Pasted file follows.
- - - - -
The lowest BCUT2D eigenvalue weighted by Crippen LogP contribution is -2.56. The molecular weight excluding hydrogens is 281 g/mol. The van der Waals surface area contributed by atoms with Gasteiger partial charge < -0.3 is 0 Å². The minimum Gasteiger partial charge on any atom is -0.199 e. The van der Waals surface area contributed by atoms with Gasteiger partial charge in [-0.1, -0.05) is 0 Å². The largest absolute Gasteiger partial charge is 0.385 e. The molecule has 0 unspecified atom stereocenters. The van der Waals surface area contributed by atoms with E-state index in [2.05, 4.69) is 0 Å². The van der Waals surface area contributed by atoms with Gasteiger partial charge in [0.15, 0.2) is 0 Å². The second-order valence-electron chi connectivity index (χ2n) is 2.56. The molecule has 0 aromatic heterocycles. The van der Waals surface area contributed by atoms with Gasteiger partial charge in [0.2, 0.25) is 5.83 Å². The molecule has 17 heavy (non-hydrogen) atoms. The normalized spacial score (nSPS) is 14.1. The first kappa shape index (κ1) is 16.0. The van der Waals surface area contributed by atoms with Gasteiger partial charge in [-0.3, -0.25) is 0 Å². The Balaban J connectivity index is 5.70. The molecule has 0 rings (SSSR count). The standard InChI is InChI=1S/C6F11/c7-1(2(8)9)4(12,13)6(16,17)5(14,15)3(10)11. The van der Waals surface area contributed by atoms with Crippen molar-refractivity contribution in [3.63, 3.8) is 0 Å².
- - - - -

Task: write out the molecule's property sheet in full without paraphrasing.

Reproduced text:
The lowest BCUT2D eigenvalue weighted by Crippen LogP contribution is -2.56. The molecular weight excluding hydrogens is 281 g/mol. The van der Waals surface area contributed by atoms with Gasteiger partial charge < -0.3 is 0 Å². The minimum Gasteiger partial charge on any atom is -0.199 e. The van der Waals surface area contributed by atoms with Gasteiger partial charge in [-0.1, -0.05) is 0 Å². The largest absolute Gasteiger partial charge is 0.385 e. The molecule has 0 unspecified atom stereocenters. The van der Waals surface area contributed by atoms with E-state index in [2.05, 4.69) is 0 Å². The van der Waals surface area contributed by atoms with Gasteiger partial charge in [0.15, 0.2) is 0 Å². The second-order valence-electron chi connectivity index (χ2n) is 2.56. The molecule has 0 aromatic heterocycles. The van der Waals surface area contributed by atoms with Gasteiger partial charge in [0.2, 0.25) is 5.83 Å². The molecule has 17 heavy (non-hydrogen) atoms. The normalized spacial score (nSPS) is 14.1. The first kappa shape index (κ1) is 16.0. The van der Waals surface area contributed by atoms with Gasteiger partial charge in [-0.3, -0.25) is 0 Å². The Balaban J connectivity index is 5.70. The molecule has 0 rings (SSSR count). The standard InChI is InChI=1S/C6F11/c7-1(2(8)9)4(12,13)6(16,17)5(14,15)3(10)11. The van der Waals surface area contributed by atoms with Crippen molar-refractivity contribution in [3.63, 3.8) is 0 Å².